2015-09-16 / Features

Doors Of Memory/Porte della Memoria At QCC Gallery

Artist/poet Eleanor M. Imperato’s exhibit, Doors of Memory/Porte della Memoria, will open at the QCC Art Gallery on October 8. Artist/poet Eleanor M. Imperato’s exhibit, Doors of Memory/Porte della Memoria, will open at the QCC Art Gallery on October 8. Doors of Memory/Porte della Memoria, at the QCC Art Gallery, is a photographic essay showcasing a collection of 25 original photographs of old doors and windows taken in Avella, Italy. In it, artist/poet Eleanor M. Imperato pays homage to her birthplace of Avella, Italy. These are the doors of memory that link her to her ancestors’ lives, her early childhood spent surrounded by beautiful mountain vistas and a medieval castle on a hill.

The images include a graceful arch over a time-worn blue door, a dark opening flanked by crumbling walls that resemble friezes on an ancient temple, and a portal that reveals a scene reminiscent of a Renaissance painting. The last photograph in the exhibit is of trees growing above a locked door. Imperato suggests that, “Life springs anew from ancient secrets buried under the earth. They may seem locked away forever, but through my camera lens, I found the key, opened the doors of memory, and stepped into a treasure trove.”

Faustino Quintanilla, Executive Director of the QCC Art Gallery, said that this exhibit offers “a sensory-rich experience and the opportunity to enjoy the work of a perceptive, talented artist who is sure to inspire an extremely diverse population of students, as well as the community at large.”

Imperato hopes that “viewers, immigrants or not, will feel that primeval pull that birthplace elicits in our hearts, without diminishing the strong identity we feel for the place we call home.”

Doors of Memory/Porte della Memoria is on exhibit at the QCC Art Gallery, Queensborough Community College, 222-05 56th Ave., Bayside, from October 8, 2015 through January 10, 2016

Imperato, who is also a freelance writer and a poet, deepens the metaphor of doors as channels between her American identity and her Italian legacy in the book that accompanies the exhibit. Also entitled Doors of Memory/Porte della Memoria, the publication is a memoir in prose and poetry of her early years in Avella, presented in both the English and Italian languages. Lavishly illustrated with many more of her photographs, the book also includes a brief overview of Avella’s rich history.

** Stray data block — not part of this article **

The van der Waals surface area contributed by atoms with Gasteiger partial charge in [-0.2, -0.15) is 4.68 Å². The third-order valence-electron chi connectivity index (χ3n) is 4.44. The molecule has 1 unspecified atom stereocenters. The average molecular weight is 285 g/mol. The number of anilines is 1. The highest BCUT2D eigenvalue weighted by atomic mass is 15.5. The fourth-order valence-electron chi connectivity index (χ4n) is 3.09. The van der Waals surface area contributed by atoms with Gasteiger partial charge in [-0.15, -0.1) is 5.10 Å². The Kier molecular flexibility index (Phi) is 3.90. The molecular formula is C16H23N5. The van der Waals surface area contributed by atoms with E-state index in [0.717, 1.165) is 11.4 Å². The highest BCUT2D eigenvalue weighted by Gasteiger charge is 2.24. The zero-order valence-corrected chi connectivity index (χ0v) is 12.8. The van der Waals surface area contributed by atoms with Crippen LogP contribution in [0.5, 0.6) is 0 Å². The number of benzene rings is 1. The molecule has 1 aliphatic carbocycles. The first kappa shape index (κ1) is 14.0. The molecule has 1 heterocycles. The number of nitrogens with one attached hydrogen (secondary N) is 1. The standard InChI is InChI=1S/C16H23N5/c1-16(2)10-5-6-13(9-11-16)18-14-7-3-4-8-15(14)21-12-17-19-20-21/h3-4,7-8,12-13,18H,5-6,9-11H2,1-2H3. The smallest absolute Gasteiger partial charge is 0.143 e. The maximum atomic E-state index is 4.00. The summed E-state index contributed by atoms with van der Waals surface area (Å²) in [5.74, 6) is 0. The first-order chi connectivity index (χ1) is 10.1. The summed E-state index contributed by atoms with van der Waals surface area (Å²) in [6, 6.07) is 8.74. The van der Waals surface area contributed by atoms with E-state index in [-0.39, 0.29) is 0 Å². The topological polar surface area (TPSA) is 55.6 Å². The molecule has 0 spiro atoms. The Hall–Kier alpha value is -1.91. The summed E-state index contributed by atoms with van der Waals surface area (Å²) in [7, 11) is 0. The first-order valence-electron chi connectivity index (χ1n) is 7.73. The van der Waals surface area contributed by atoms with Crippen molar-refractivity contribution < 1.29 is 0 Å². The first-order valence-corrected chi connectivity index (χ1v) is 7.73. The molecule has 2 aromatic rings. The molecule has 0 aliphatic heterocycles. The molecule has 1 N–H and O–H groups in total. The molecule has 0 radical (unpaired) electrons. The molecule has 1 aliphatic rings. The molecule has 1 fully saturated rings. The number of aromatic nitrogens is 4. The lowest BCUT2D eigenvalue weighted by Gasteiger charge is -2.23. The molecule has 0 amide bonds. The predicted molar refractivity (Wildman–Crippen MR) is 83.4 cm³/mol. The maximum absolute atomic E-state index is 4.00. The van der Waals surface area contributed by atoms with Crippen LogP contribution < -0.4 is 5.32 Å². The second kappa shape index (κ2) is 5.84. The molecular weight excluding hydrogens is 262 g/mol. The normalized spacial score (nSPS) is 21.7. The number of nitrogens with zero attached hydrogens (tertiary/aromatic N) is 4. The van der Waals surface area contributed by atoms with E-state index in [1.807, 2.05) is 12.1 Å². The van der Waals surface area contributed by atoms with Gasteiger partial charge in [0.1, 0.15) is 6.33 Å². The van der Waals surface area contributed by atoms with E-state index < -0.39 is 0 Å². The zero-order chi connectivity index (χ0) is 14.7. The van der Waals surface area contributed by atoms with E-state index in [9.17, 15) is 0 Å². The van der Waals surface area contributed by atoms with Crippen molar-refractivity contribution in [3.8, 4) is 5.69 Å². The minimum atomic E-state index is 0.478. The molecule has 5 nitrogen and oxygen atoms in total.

Eleanor Imperato co-authored a biography of Martin and Osa Johnson, They Married Adventure, with her husband, Pascal James Imperato. She is the author of Woman’s Work, her first collection of poems. Her second collection of poems, Purple Sins, is in preparation. In addition, she is collaborating with her sisters Patrizia Maiella, translator of Doors of Memory/Porte della Memoria, and Tonia Maiella, on a book about their Italian- American immigrant experience during the late 1950s and 1960s in New York City.

Imperato is currently on the College Fund Board of Queensborough Community College, as well as on the Board of the Dance Department at Marymount Manhattan College, where she received a bachelor’s degree in English. She subsequently received a master’s degree in Liberal Studies from New York University.

Since 1966, the QCC Art Gallery has been an integral part of Queensborough Community College’s mission to educate its students and enrich the college, the borough of Queens and the surrounding communities. The gallery, housed in the beautifully renovated, historic 1920s Oakland Building, formerly the Club House for the Oakland Golf Club, was awarded a Queensmark in recognition of its historical and cultural merit. Its permanent African Art collection has received critical acclaim from The New York Times. Recent major exhibits include BUNDU – Sowei Headpieces of the Sande Society of West Africa; Three Generations, a collection of drawings and paintings of Ayamonte, Spain by Rafael, Florencio and Chenko Aguilera; a photographic essay by Dan Budnik, Marching the Dream: American Civil Rights; Icons of Loss: The Art of Samuel Bak; and Early Chinese Pottery from a private collection.

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